Grab Some Air
The plan was to follow American competitors as they battled each other to represent the United States in the World Air Guitar Championships in Oulu, Finland, where they would take on The Red Plectrum, The Torbinator, Mr. Metalilizer and other national champs for the international title of world’s best player of an imaginary instrument.
But reality TV show producers, the Magical Elves, backed off the project because clearing music rights was prohibitively expensive.
By that time, first-time director Alexandra Lipsitz was hooked on the subject and intrigued by characters with inventive, amusing noms de strum like C-Diddy, Bjorn Turocque and Krye Tuff.
If you are not air guitar buffs--and, quite honestly, how many of us are?-—you are probably trying to figure out just why anyone would want to pretend to play an imaginary guitar, and jump around wildly in front of a loudly cheering (or jeering) crowd.
C-Diddy (an Exeter-educated Brooklyn-born actor whose real name is David Jung) says it lets someone without the requisite musical talent (himself) be a rock star.
Dan "Bjorn Turoque" Crane, a Berkeley-born musician, composer, software developer and journalist, posits (with appealing self-derision) that "to err is human; to air guitar, divine," while his 80-something Nana, imitating his moves, likens Danny’s performances to mime. Some competitors suggest air guitar is an Olympics-level sport, others call it meditation. One proclaims it’s the perfect performance art because it’s invisible, transforming nothingness into something ephemerally tangible. Ok, if you say so.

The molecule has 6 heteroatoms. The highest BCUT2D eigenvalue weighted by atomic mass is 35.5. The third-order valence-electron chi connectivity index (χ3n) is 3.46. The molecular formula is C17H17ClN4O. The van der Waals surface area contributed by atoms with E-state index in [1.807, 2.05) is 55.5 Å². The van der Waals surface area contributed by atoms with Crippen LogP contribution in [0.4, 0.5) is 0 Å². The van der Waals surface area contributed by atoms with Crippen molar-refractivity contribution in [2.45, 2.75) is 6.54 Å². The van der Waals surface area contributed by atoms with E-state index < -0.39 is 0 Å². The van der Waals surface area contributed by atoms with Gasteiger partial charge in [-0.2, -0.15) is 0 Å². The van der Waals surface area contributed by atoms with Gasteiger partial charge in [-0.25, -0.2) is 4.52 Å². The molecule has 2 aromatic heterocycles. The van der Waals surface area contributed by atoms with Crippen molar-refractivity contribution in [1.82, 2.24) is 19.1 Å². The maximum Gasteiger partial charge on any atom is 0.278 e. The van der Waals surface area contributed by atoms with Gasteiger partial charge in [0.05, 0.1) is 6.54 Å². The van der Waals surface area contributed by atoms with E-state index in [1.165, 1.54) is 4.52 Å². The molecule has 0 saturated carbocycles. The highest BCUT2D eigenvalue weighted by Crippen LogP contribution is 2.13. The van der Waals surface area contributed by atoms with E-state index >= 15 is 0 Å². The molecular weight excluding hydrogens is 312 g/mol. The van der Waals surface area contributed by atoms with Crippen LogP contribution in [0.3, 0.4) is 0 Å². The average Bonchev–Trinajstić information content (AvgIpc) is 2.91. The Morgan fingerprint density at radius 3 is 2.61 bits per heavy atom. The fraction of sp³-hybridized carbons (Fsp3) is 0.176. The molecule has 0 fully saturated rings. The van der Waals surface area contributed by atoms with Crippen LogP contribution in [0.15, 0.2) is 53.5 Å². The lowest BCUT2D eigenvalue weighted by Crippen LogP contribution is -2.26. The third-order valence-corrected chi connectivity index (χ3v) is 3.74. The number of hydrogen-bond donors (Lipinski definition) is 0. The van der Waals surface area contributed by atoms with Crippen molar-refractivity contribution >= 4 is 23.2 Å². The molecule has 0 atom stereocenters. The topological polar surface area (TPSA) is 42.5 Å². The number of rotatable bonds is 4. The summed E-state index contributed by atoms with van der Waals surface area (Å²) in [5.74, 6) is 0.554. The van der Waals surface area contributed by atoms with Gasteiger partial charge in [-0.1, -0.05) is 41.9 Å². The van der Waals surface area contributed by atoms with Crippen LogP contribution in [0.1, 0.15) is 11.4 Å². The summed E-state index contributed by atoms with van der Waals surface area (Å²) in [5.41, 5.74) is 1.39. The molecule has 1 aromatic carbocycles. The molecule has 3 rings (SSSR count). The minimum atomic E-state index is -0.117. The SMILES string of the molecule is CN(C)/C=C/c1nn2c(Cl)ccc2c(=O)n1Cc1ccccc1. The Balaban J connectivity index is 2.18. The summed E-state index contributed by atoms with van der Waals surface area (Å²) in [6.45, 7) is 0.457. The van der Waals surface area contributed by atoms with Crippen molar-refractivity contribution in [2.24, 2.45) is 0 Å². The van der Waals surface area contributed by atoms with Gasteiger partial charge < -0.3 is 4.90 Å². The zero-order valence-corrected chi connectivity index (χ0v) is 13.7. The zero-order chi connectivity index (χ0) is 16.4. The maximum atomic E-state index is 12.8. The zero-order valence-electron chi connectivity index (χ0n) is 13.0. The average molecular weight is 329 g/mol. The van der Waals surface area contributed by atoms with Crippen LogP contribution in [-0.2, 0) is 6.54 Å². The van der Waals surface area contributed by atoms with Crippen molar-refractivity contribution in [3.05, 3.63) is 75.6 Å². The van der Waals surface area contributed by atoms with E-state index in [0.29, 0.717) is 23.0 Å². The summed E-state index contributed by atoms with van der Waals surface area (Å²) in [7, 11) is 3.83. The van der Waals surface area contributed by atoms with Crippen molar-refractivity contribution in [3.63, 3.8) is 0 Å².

Lipsitz also puts C-Diddy center stage often enough for viewers to recognize the consistency of his act; the gyrations and facial expressions are actually choreographed, and Diddy hits his marks every time. A tight and consistent act is essential to catch the judges’ attention since points are rewarded for the contestants’ moves, dexterity, musicality and the somewhat intangible quality known as "airness."
Make Air Not War
Similar points are made when Diddy and Bjorn admit concerns about the serious business of representing the United States—-not only the birth place of rock ’n’ roll, but also a principal gun-toter—in Finland, where they fear they may face anti-American sentiments because of current government policies.
The film’s self-deprecating humor allows the slightly silly "make air, not war" message to have a more profound impact.
Still, Air Guitar Nation’s main thrust is fun, and it’s a blast and a half of that. After seeing the film, you might find yourself plucking at an imaginary instrument from time to time and even wondering about your own quality of "airness."